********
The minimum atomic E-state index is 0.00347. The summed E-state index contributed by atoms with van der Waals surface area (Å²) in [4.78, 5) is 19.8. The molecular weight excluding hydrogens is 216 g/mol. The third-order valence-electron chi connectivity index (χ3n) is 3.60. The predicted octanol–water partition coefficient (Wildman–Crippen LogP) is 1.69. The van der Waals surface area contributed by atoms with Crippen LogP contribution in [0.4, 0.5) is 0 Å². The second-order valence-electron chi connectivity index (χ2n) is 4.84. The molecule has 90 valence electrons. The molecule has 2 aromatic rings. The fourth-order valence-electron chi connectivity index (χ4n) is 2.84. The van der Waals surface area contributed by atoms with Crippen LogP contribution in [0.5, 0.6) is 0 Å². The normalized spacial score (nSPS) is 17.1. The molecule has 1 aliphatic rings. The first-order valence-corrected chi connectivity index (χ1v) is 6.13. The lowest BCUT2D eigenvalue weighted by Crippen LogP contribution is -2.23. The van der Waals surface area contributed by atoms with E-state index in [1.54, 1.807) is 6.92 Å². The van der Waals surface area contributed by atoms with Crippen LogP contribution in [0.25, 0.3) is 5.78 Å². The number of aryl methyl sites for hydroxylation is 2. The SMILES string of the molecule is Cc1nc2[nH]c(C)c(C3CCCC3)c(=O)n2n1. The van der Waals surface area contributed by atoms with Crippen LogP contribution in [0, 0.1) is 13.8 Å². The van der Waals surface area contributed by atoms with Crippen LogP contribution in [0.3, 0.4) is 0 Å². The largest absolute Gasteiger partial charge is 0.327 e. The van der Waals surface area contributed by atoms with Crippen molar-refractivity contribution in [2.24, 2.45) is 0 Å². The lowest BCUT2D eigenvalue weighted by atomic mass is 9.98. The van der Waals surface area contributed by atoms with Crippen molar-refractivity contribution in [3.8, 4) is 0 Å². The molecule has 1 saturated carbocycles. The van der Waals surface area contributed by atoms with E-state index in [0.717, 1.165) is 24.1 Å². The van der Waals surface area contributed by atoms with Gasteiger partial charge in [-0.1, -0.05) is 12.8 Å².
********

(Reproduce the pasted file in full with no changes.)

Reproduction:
The minimum atomic E-state index is 0.00347. The summed E-state index contributed by atoms with van der Waals surface area (Å²) in [4.78, 5) is 19.8. The molecular weight excluding hydrogens is 216 g/mol. The third-order valence-electron chi connectivity index (χ3n) is 3.60. The predicted octanol–water partition coefficient (Wildman–Crippen LogP) is 1.69. The van der Waals surface area contributed by atoms with Crippen LogP contribution in [0.4, 0.5) is 0 Å². The second-order valence-electron chi connectivity index (χ2n) is 4.84. The molecule has 90 valence electrons. The molecule has 2 aromatic rings. The fourth-order valence-electron chi connectivity index (χ4n) is 2.84. The van der Waals surface area contributed by atoms with Crippen LogP contribution in [0.5, 0.6) is 0 Å². The normalized spacial score (nSPS) is 17.1. The molecule has 1 aliphatic rings. The first-order valence-corrected chi connectivity index (χ1v) is 6.13. The lowest BCUT2D eigenvalue weighted by Crippen LogP contribution is -2.23. The van der Waals surface area contributed by atoms with E-state index in [1.54, 1.807) is 6.92 Å². The van der Waals surface area contributed by atoms with Crippen LogP contribution in [0.25, 0.3) is 5.78 Å². The number of aryl methyl sites for hydroxylation is 2. The SMILES string of the molecule is Cc1nc2[nH]c(C)c(C3CCCC3)c(=O)n2n1. The van der Waals surface area contributed by atoms with Crippen LogP contribution in [0, 0.1) is 13.8 Å². The van der Waals surface area contributed by atoms with Crippen LogP contribution in [0.3, 0.4) is 0 Å². The largest absolute Gasteiger partial charge is 0.327 e. The van der Waals surface area contributed by atoms with Crippen molar-refractivity contribution in [2.24, 2.45) is 0 Å². The lowest BCUT2D eigenvalue weighted by atomic mass is 9.98. The van der Waals surface area contributed by atoms with Crippen molar-refractivity contribution in [3.8, 4) is 0 Å². The molecule has 1 saturated carbocycles. The van der Waals surface area contributed by atoms with E-state index in [0.717, 1.165) is 24.1 Å². The van der Waals surface area contributed by atoms with Gasteiger partial charge in [-0.1, -0.05) is 12.8 Å².